That’s because the decision makers in ASR are, in my opinion, disconnected from reality living way too nicely in the Microsoft ivory tower. Why?

  • ASR can only be used by customers that manage Hyper-V using SCVMM. SCVMM can only be bought as a part of the System Center SML. The SML is cheap for larger businesses, but it’s way too expensive for most SMEs.
  • Only EA customers (large businesses) can get access to InMage:

The Azure Site Recovery subscription license will be available through the Microsoft Enterprise Agreement beginning August 1, 2014 and is the only offer through which InMage Scout usage may currently be purchased.

So, SME’s cannot use ASR or the cool new features that are coming. Large enterprises typically already own or want to own their own DR. And the sweet spot market for a hosted virtual DR (DRaaS) is the SME … the market that cannot afford or get access to ASR.

Oh, the madness continues.

Creating a VNet-to-VNet VPN in Microsoft Azure

A while ago I read about how to connect VMs between two VNets and it was nasty: before we could create a VPN tunnel we had to open Endpoints (punch holes through firewalls) and hope for the best!

Since TechEd NA 2014, we have had new functionality where we can connect two VNets, in the same or different data centers, in the same or different regions, or in the same or different subscriptions, via an encrypted & secure VPN tunnel.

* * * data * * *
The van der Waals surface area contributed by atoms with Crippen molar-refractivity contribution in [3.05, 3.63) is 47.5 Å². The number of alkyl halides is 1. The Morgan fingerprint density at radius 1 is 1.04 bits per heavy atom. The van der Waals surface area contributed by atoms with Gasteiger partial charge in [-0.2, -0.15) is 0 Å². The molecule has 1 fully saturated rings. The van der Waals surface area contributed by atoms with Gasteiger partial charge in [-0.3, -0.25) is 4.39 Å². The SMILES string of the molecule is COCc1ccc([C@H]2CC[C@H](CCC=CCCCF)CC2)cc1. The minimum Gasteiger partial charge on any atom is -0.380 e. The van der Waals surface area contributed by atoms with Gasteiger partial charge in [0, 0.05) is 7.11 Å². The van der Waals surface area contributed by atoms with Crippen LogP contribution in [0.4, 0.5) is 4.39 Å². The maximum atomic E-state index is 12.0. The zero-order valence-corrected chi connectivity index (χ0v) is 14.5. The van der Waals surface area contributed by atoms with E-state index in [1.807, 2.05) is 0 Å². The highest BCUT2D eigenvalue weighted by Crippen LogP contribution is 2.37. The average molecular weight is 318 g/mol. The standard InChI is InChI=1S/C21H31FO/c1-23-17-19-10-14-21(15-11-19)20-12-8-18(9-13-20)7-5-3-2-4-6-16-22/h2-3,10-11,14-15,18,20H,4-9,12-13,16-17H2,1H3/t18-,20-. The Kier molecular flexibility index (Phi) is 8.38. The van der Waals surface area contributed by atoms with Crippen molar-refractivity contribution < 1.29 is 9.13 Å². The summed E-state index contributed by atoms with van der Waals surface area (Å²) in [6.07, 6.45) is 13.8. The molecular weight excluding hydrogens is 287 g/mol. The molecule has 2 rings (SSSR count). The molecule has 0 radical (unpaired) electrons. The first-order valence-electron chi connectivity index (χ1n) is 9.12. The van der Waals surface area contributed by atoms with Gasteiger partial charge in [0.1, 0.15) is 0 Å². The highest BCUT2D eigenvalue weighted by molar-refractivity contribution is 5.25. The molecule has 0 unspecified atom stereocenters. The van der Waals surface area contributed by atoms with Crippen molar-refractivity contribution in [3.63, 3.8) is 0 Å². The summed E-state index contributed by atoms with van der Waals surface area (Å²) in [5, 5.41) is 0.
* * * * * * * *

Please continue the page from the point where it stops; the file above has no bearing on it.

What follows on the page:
As usual, this stuff is announced normally via blogs (it was mentioned in the TechEd keynote I think) and finding instructions can be fun. The first few guides I found were messy, involving exporting VNet configs, editing XML files, and importing configs.

You do not need to do this to set up a simple configuration to connect two VNets. I looked at the instructions, used by experience from site-to-site VPNs with Azure, and tried out a method that uses a temporary local network to enable you to create the VPN gateway and gateway VIPs for each vNet – these are required to create a local network for each VNet. We use local networks to define the details (public VPN IP address and routable private network IP address) of the network that will connect to a VNet.

I tried my method and it worked. And then I found instructions on MSDN that are similar to the method that I used. My method:

  1. Create the two VNets
  2. Create a temporary local network with made up gateway IP address (public VPN IP) and address space (private network address that will route to the VNet subnets)
  3. Configure each VNet to allow site-to-site VPN connections from the temporary local network
  4. Enable the gateway with dynamic routing on each VNet. This can take 15-20+ minutes for Azure to do for you. Plan other work or a break for this step.
  5. Record the address space and gateway IP address of both VNets
  6. Create a local network for each VNet – use the Gateway IP Address and Address Space of the VNet for the details of its local network
  7. Modify the site-to-site VPN configuration of each VNet to dump the temporary local network and use the local network of the other VNet – you’re telling the VNet the details of the other VNet for connection and routing
  8. Use Azure PowerShell cmdlets to run Set-AzureVNetGatewayKey. This will be used to configure a common VPN shared key for both VNets.
  9. Wait … the VPN connection will start automatically … there might be a failure before or just after you st the shared key. Be patient, and one VNet might show a connected status before the other. Be patient!

And that’s it. There is a FAQ on this topic. I’ll be publishing some deeper articles on the subject on in the next few weeks.

My AidanFinn.Com Blog Has Moved To Microsoft Azure